INDIANAPOLIS – IUPUI Associate Professor Jing Zhang hopes a project he and his students are working on could lead to the next generation of virus-stopping filters for masks and ventilators.
Zhang, with IUPUI’s Mechanical and Energy Engineering Department got the idea over the summer to use a 3D printed filter design and coat it with a layer of copper alloy.
“To provide more protection,” Zhang said. “It’s very important work I want to do.”
Copper is known as a virus inhibitor because its unique properties can stop a germs’ vibration and make it difficult for a virus to live on a surface coated with it.
“Copper is used on a number of items like handrails and doorknobs and these kinds of surfaces,” said Regenstrief Institute Director of Public Health Informatics, Dr. Brian Dixon.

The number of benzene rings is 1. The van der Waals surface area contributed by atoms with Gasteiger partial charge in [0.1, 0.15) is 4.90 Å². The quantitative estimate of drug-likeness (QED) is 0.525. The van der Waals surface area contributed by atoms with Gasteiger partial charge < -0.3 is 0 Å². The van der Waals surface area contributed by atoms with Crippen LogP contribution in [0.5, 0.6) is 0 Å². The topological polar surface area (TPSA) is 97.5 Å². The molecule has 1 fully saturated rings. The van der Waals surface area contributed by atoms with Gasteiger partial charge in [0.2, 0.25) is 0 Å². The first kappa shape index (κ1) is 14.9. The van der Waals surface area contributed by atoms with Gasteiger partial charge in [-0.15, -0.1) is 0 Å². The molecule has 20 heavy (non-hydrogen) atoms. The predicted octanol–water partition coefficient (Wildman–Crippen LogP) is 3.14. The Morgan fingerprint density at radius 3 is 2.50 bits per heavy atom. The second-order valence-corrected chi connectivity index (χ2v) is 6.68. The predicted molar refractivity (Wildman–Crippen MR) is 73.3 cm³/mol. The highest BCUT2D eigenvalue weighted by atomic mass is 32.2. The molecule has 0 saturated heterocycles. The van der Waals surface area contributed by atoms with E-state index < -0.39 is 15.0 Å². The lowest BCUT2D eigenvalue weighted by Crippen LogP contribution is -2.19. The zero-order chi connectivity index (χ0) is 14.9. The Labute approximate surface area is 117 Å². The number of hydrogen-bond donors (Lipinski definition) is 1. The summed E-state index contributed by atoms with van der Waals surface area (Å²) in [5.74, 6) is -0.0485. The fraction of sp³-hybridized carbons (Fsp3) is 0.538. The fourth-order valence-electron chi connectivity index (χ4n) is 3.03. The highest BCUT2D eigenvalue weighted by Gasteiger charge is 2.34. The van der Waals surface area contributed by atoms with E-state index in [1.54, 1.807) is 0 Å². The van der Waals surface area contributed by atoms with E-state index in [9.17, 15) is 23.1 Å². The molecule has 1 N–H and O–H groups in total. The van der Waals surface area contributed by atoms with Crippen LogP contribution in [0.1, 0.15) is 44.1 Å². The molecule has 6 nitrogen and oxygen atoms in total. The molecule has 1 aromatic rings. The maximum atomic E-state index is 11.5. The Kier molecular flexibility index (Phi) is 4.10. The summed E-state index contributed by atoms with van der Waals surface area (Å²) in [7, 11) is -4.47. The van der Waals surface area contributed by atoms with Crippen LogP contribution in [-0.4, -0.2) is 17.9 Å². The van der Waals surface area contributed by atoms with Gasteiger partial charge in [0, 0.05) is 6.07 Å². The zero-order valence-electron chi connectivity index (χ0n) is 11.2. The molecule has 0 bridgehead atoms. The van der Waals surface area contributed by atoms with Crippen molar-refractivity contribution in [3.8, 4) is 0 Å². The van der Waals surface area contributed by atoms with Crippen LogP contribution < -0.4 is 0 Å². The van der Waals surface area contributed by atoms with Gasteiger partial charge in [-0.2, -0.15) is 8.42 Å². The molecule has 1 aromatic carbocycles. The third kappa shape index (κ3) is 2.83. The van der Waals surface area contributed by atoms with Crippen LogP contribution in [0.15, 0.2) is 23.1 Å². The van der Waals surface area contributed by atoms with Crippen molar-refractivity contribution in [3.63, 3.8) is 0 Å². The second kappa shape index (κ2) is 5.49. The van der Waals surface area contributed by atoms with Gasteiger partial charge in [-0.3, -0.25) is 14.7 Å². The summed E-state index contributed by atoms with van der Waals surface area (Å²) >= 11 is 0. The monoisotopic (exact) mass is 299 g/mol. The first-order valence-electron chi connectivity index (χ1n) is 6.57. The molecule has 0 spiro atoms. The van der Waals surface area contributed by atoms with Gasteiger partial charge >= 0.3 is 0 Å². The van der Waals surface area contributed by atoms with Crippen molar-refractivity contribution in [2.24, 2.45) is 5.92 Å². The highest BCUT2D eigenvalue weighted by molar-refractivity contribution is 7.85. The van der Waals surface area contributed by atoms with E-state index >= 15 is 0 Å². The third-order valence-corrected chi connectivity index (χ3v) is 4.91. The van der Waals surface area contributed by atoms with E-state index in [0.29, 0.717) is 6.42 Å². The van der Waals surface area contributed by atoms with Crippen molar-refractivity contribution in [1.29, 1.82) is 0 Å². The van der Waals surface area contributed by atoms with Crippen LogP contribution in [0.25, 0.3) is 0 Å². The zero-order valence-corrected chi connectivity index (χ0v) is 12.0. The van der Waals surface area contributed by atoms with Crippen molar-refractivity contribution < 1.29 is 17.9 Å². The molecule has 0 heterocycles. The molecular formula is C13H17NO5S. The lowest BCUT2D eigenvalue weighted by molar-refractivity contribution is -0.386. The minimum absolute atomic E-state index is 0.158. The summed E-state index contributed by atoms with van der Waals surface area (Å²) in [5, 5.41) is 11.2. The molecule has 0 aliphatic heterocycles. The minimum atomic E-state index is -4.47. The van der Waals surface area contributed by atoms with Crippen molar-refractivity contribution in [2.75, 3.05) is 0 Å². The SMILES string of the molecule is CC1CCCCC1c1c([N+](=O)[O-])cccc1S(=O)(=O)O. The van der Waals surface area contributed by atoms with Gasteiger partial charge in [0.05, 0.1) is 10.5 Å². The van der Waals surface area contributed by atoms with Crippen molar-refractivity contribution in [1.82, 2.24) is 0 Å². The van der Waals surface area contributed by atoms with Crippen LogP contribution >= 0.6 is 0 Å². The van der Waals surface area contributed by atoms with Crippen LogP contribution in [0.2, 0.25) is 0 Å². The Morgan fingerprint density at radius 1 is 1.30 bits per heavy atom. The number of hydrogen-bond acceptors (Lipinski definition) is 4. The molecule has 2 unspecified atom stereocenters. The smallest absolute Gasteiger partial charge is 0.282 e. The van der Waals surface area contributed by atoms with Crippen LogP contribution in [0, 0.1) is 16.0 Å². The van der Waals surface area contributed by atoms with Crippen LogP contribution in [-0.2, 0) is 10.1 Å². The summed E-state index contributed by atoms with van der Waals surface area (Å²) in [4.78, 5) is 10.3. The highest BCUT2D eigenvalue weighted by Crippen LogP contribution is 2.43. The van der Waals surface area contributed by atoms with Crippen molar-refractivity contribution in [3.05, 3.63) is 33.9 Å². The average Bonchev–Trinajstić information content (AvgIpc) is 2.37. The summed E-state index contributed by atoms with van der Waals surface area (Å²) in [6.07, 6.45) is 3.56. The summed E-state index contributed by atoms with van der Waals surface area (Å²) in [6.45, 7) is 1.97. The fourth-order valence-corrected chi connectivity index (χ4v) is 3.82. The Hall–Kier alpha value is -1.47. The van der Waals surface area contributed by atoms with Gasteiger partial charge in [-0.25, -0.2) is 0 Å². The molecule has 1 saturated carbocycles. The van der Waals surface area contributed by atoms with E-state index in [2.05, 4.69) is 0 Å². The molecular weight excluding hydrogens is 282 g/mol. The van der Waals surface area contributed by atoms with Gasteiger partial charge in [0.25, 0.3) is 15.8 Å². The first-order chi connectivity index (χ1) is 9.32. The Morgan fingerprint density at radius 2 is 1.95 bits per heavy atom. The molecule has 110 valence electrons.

Zhang used a process called electroplating to coat the plastic filter with the copper alloy. To design the filament’s structure, he turned to one of nature’s great filters; the gills of a fish.
“It’s better to learn from nature,” Zhang said. “So, we really need to make the structure really fine with a lot of details. This can be only achieved by 3D printing.”
Although the filter design is complex, Zhang said it can be easily reproduced by a 3D printer.
“I think that it has a lot of promise in making masks more effective at blocking the virus,” Dixon said.
Zhang is still working with his engineering students, as well as experts in the Chemistry and Medical Schools at the university. He still has some testing to do in order to determine how the copper-coated filters interact with a live virus.
“The prototype, I think, is fine,” he said. “But we are still trying to improve the design and the quality of the part.”
Zhang says he’s already received interest in the design from one U.S. company and a university in the U.K. Once testing is complete, he hopes the project will go to mass production at some point down the road.